Eric Hovde, a candidate for the Republican nomination for US senator in the August 14 primary, claims that "the country is headed for an economic collapse" and called for a Balanced-Budget Amendment to the US Constitution. (1) Is he right?
1. No US Debt Crisis
The day Hovde made his prediction 10-year US treasury notes were selling for an annual yield of 1.66%.(2) This means that investors are willing to buy American sovereign debt for minuscule interest, probably because these notes are about the safest investment in the world. Unlike Greece, Italy and Spain, whose sovereign debts are denominated in euros, ours is denominated in dollars, which our treasury can print at will. Thus, the US will never default on its treasury obligations. If we deliberately inflate the dollar (to pay off the debts), the main effect will be to make imports more expensive and our exports cheaper, which will not lead to an economic collapse. The facts that corporate earnings have never been higher and the Dow Jones Industrial Average (12,574) is nearly 90% of its all-time high do not support Hovde's prediction of imminent doom.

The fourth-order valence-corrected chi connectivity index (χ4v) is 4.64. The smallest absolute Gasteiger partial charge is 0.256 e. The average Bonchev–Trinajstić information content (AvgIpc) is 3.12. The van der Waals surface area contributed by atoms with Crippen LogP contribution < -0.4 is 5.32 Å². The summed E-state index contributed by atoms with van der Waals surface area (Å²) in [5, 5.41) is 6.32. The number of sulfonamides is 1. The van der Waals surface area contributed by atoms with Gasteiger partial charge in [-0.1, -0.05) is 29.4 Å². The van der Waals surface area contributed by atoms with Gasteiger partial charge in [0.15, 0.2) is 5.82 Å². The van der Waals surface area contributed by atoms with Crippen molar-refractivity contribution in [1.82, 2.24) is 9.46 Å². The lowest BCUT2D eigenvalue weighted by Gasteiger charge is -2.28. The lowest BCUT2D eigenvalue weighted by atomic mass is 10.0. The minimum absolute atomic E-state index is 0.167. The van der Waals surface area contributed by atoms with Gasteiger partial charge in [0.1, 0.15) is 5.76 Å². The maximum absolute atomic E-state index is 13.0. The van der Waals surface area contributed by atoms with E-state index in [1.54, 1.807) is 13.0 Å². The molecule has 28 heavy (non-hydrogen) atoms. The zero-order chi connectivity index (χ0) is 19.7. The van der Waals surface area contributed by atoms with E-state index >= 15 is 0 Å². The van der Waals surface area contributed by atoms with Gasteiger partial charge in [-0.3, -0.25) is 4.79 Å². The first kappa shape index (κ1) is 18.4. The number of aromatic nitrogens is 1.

2. Debt to China Undesirable
China holds nearly a trillion dollars of US treasury debt, and that rises every year. Even though there is no risk of US default on this debt, the Chinese could stop buying our treasury bills at any time. Since we rely on China to roll-over existing debt besides buying new debt, the effect on the US Treasury would be catastrophic. No nation, especially a dictatorship with ambitions to dominate Asia, should have such power over our government. Unless we wean ourselves off this funding source, we are not a truly independent sovereign nation.
3. Fiscal Flexibility Needed
Prominent British economist John Maynard Keynes (1883-1946) recommended that governments could stabilize their economies by running fiscal deficits in times of recession and surpluses in times of prosperity. President Richard Nixon declared that "We are all Keynesians now!" But a Balanced-Budget Amendment to the Constitution would make it impossible to employ this strategy in recessionary periods. Recessions would deepen into depressions, and there would be no way out. Congress needs the flexibility to raise and lower taxes and spending in accordance with prevailing economic conditions, just as businesses sometimes find it advantageous to borrow money to expand, even though it means that in some years spending will exceed revenues.
Given the current unemployment rate of about 8.2%, it would be unwise to even try to eliminate the deficit right now. Instead, we should gradually eliminate unnecessary spending while raising some tax rates to narrow the deficit each year. We had a budget surplus as recently as Fiscal Year 2000, and we can again. But not if we follow Mr Hovde.
Gerald S Glazer
(1) Milwaukee Journal Sentinel, June 13, 2012, page 3B.
(2) Same issue, page 1D.